In addition to her research, Tsien provides extensive community outreach programs to regional schools. She serves as the co-director of the Science Youth Initiative (SYI) program, which works to engage local elementary and high school students in the sciences. Enlisting the help of medical students and public health graduate students, SYI works with schools to reinforce lessons through hands-on experiments. The SYI creates a wider exposure to science while raising standardized test scores in science.
She also provides programs for middle and high school students where they are provided the chance to spend a day at LSU doing STEM experiments with academics. The goal of SYI’s work is to create a pipeline for the third part of the program which includes paid, eight-week summer internships for high school students, many of whom advance to college and science or health-related careers.
Congratulations Dr. Tsien!
Congratulations go out to Patricia Molina, M.D/Ph.D. (Department Chair, Physiology) for being awarded the 2018 Seixas Award from the Research Society for Alcohol (RSA). Dr. Molina received this award for her dedicated service to the RSA, her history of outstanding research, her dedication to training young scientists, and her administrative excellence.
Leslie Capo, Director of Information Services
David Lefer, PhD, Director of LSU Health New Orleans’ Cardiovascular Center of Excellence, was inaugurated as President-Elect of the International Society of Heart Research – North American Section at its 37th Annual Conference in Halifax, Nova Scotia. He will serve a three-year term before assuming the presidency.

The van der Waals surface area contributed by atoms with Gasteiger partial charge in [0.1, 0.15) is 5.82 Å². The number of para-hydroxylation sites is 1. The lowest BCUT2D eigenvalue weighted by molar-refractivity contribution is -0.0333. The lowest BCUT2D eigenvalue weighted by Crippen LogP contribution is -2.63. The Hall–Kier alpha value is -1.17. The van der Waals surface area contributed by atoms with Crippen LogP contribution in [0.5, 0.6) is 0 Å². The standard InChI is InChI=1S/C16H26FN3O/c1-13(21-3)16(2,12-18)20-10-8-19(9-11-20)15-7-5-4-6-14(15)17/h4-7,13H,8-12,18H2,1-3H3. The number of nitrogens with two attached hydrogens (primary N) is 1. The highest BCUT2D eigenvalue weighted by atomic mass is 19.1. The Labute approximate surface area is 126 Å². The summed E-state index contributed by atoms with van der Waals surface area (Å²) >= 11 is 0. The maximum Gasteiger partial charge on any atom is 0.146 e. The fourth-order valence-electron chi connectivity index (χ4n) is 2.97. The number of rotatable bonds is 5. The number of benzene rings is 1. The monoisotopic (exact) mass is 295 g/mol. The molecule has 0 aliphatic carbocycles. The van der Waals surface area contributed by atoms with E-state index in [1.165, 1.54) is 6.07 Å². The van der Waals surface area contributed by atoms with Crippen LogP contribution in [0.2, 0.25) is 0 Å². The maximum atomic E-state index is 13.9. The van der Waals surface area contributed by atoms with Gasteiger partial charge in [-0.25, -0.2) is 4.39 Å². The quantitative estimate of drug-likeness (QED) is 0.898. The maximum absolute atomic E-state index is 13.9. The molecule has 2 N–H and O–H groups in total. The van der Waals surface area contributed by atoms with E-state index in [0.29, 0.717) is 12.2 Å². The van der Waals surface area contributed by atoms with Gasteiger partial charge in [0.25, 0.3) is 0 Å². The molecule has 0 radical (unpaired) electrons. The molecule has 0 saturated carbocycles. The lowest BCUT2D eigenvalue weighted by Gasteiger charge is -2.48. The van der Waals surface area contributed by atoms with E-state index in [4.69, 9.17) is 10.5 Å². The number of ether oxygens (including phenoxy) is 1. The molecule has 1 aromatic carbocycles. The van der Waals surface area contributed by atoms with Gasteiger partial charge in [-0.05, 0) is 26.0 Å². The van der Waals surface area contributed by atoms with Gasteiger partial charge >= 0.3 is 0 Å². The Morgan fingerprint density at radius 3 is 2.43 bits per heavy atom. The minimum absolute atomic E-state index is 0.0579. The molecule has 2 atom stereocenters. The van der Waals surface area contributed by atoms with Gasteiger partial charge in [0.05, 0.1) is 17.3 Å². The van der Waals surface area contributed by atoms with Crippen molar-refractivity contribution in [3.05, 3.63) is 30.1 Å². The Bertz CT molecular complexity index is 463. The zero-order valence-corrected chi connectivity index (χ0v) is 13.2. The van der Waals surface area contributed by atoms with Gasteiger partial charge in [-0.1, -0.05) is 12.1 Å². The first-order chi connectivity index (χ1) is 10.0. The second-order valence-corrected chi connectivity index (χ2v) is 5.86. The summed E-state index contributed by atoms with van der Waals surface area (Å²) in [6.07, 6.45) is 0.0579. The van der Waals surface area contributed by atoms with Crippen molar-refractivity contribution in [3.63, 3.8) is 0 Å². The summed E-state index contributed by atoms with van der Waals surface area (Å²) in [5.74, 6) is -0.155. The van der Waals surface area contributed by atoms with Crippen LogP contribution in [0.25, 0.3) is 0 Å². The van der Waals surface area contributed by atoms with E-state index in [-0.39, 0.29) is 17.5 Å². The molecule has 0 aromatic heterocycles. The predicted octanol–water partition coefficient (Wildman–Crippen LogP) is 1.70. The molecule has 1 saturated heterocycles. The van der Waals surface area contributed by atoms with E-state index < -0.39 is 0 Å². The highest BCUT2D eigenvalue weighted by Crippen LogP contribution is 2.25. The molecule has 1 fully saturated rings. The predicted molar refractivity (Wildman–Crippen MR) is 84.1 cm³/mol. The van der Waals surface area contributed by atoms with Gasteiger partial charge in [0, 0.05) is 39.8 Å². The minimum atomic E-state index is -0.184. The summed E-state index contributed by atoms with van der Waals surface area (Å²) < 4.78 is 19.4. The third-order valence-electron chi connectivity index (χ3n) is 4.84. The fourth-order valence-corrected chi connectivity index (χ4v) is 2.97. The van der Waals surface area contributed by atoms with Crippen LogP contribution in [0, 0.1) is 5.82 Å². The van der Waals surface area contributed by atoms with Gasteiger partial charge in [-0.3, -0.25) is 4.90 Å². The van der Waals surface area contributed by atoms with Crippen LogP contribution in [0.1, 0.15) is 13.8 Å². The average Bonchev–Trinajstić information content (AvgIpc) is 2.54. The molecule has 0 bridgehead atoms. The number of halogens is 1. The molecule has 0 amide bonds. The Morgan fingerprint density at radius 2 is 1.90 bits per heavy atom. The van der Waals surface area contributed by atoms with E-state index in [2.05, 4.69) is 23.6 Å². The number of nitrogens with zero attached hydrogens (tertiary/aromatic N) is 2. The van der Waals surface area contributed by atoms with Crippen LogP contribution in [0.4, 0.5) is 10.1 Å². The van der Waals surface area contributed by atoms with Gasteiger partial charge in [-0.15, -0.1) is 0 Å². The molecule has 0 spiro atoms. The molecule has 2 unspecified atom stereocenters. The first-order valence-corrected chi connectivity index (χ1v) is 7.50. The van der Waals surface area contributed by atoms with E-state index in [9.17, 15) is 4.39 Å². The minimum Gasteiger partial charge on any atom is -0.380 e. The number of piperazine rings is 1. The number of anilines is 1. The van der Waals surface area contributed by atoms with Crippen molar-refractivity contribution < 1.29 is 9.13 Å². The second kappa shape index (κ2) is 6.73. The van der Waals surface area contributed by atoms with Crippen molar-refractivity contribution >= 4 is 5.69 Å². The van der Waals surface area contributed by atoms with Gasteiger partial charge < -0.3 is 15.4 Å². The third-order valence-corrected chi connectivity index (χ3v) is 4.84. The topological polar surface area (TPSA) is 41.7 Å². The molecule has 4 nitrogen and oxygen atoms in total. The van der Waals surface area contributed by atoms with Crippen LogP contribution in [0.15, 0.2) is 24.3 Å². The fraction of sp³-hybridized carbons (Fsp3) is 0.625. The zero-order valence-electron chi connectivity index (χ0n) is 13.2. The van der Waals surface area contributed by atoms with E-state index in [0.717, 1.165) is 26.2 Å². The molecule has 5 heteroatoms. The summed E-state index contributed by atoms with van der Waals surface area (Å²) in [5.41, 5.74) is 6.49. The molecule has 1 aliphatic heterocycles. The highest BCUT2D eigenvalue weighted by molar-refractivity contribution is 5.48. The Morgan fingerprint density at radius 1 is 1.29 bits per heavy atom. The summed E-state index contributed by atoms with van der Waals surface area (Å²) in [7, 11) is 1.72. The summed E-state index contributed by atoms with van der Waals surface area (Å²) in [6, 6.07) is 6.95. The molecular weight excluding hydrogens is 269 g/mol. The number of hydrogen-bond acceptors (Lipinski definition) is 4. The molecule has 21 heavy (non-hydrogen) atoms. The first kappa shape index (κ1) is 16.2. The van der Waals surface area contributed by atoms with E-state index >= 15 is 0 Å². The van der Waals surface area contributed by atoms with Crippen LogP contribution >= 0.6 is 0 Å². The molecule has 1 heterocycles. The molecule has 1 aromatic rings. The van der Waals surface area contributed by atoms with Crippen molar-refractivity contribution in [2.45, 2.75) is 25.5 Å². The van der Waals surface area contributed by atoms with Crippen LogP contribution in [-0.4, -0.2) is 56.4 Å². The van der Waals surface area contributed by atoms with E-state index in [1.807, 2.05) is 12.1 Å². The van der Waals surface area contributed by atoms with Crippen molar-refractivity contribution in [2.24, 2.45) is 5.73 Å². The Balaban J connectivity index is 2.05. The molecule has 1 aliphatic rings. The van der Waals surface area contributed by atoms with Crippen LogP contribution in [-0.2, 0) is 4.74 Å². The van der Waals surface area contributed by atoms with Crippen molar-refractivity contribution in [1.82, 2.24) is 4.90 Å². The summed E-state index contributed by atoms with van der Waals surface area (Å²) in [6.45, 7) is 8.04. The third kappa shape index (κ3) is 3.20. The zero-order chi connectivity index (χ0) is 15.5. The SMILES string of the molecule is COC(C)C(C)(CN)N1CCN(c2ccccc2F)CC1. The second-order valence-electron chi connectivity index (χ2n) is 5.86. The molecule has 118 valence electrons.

According to the Society, the mission of the International Society of Heart Research is to promote the discovery and dissemination of knowledge in the cardiovascular sciences on a worldwide basis through publications, congresses and other media. Membership has grown to include more than 3,000 members. The Society has seven sections – North American, Australasian, Chinese, European, Indian, Japanese and Latin American.
Dr. Lefer, who is also a professor of pharmacology, has been working in the fields of myocardial protection and coronary physiology for more than 20 years. He is an internationally recognized leader in understanding the role of nitric oxide and other nitrogen oxide-metabolites in ischemia-reperfusion injury to the heart. His laboratory was among the first to demonstrate the profound loss of endothelial cell-derived nitric oxide from the coronary circulation following coronary artery occlusion and reperfusion. Lefer’s laboratory was the first to report on the potent cardioprotective actions of nitric oxide in acute myocardial infarction and congestive heart failure. Several nitrite therapies are currently in clinical trials in the United States and Europe. In 2005, Lefer’s laboratory began studying the potential cytoprotective actions of a second gaseous signaling molecule – hydrogen sulfide (H2S). Lefer’s laboratory was also among the first to demonstrate that H2S helps prevent or limit damage in acute myocardial infarction and heart failure model systems.